He said he's in the middle of a challenge (eating paleo for something like 6 weeks), so he doesn't want to provide a photo. This is the typical sort of perfectionism you see from CrossFitters - e.g. the kind of guy who is afraid that he needs to cut down on his nut intake.

I said I'd give him one tub of lard for the mid-challenge photo now and one or more tubs of lard for his post-challenge photo. I got the feeling he was very tempted by the offer. Basically, he needs the lard to complete his paleo challenge. If he doesn't eat the fat, he won't survive. By merely submitting a picture he can save $16. We'll see if he comes through.

It all sounds ridiculous, but it is very important to show people that some people, in fantastic condition, are getting around 80% or so of their calories via animal fats.

* I'm at about 16% body fat right now. I'm trying to cut down a bit more, at which point I'm hoping to share some photos of me and other paleo dieters.

Saturday, April 2, 2011

Mangalitsa Fan Mark Dommen of San Francisco's One Market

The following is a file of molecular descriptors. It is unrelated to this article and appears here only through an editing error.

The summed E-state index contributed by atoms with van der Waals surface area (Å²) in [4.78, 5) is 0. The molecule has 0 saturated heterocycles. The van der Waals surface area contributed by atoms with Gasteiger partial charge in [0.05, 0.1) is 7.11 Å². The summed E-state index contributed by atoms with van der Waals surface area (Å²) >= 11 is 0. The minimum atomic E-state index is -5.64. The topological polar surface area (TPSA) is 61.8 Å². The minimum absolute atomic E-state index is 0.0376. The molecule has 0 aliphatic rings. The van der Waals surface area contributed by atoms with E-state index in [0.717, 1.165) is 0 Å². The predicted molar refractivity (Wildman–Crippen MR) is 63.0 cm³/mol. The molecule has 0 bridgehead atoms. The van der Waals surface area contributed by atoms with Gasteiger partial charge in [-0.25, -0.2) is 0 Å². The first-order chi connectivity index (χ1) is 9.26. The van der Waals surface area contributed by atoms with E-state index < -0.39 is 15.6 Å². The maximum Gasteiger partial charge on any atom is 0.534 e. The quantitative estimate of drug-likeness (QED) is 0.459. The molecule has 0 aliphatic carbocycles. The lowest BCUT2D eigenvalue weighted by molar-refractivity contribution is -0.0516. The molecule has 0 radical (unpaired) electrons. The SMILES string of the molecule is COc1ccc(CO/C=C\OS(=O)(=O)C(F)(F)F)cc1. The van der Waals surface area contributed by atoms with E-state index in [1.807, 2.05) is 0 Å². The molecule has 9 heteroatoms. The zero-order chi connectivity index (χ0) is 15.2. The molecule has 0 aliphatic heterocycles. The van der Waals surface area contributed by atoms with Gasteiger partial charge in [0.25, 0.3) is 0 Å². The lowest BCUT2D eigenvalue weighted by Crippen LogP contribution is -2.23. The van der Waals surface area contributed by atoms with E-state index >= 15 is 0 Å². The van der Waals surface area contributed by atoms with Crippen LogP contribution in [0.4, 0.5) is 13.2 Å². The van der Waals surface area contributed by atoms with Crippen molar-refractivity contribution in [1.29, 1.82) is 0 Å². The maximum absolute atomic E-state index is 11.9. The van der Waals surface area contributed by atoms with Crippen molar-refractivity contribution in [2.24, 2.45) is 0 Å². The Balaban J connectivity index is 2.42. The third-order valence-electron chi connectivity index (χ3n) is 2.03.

Mark Dommen, proudly wearing our shirt.

Above is a photo of One Market's chef, Mark Dommen, proudly wearing a Heath Putnam Farms shirt.

Mark is one of the top chefs in the USA. He's a Mangalitsa fan. He normally buys pigs from Suisun Valley Farm, one of my feeder pig and breeding stock customers. When they can't satisfy his need for Mangalitsa, we help fill in the gaps.

Why is Mark so happy wearing the shirt?

I didn't ask him, so I don't know. But I suspect it has something to do with the quality of Mangalitsa. Basically, we've got the best, and Mark understands that in a visceral way.

I think he also appreciates that when we decided to "art-up" and get some professional art, we went with a world-class artist, Tom Byrne, as explained here. As another professional artist said:
Tom is really a true artist and could probably sculpt a masterwork out of pig poop.
I really couldn't have said it better.

If you are looking at the shirt, wondering why it is the color it is, I suggest you read this and then google the term "Habsburg yellow".

We know that most of our customers (white guys) don't look as great in a light-colored shirt as Mark Dommen does. But we make our shirts the color we do because "Habsburg Yellow" means "Habsburg Yellow" and not "hipster black". We raise a breed of pigs that is essentially unchanged from 1833 until now. Black T-shirts may be fashionable now, but Habsburg yellow has been Habsburg yellow since 1686. We feel that you have to preserve some traditions, even if it means forgoing mass appeal.